As part of our Afrofuturism coverage, we’re featuring interviews with makers, artists, and thinkers from around the world. Afrofuturism is not just an aesthetic–it’s just as much a framework for activism and imagining new technologies. We’re interested in how the movement can make a practical difference in the lives of those from whom the thought culture draws.
Achievers Ghana is an IT education initiative based in Accra, Ghana’s capital. We were pleased to speak with co-founder Amadu Mohammed about how he and his students are working to make sure everyone has the opportunity to learn computer skills, regardless of gender or background.
Florence Okoye: Welcome! Shall we start with you telling our readers about yourself?
Amadu Mohammed: My name is Amadu Mohammed, co-founder and director of Achievers Ghana Education (NGO). I am a Ghanaian and was born and brought up in Nima and Maamobi, where I still live. Nima is a suburb in Greater Accra and one of the biggest slums in the country. I am currently working to ensure girls have a right to education in the slums of Ghana.
FO: What motivated you to work in girls’ education?
AM: Growing up in abject poverty at Nima and Maamobi slums, suburbs of Accra. Due to financial challenges, I couldn’t go to senior high school after completing junior high. My mother, who was a porter in the Accra market, motivated me and paid my fees to have extra classes so I could sit [for] the West African Senior Secondary Certificate Examination (WASSCE). After passing my exams, I went to Accra Polytechnic to read HND Accounting. My mother was my source of inspiration and made me who I am today. She was the one who insisted I go to school, and out of my seven siblings, I am the only one to go to school despite strong opposition from the family.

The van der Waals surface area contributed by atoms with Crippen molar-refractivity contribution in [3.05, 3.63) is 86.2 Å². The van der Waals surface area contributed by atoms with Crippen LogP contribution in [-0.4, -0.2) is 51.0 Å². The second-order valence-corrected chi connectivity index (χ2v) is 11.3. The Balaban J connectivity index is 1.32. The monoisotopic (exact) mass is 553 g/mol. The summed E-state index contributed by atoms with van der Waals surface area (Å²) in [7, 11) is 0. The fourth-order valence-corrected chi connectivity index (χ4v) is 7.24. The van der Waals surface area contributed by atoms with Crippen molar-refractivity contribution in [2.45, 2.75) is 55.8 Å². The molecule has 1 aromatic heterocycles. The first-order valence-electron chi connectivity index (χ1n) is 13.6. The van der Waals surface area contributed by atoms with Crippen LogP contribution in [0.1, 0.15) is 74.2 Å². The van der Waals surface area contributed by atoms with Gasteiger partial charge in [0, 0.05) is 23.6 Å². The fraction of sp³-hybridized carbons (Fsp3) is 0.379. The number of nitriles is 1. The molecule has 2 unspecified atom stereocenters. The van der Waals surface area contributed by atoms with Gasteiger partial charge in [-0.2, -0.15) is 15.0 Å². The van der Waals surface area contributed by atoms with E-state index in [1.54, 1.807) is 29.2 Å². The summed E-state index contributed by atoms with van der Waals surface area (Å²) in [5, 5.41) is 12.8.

FO: How did you start Achievers Ghana?
AM: It started when I was posted to do my national service as a pupil teacher after my HND. One of my students, 12-year-old Amina Ismail Daru, stopped coming to school for two weeks. No one could tell me why, so I had to get involved.
She told me that her uncle was going to marry her to a man who lived abroad, whom Amina had neither seen nor heard of. She was devastated and her crying touched my heart. It made me remember my dear mother, who also faced the same plight, and in the end suffered to raise her children.
When some colleagues and I went to her family home to verify the story, we found it was true and that Amina would not be able to come to school. We initially wanted to get the authorities involved but were advised to talk with her uncle directly. Upon meeting her uncle, he told us that some man had been taking care of Amina’s upbringing and her educational expenses with a promise to marry her. I took it upon myself to seek support to send Amina to school.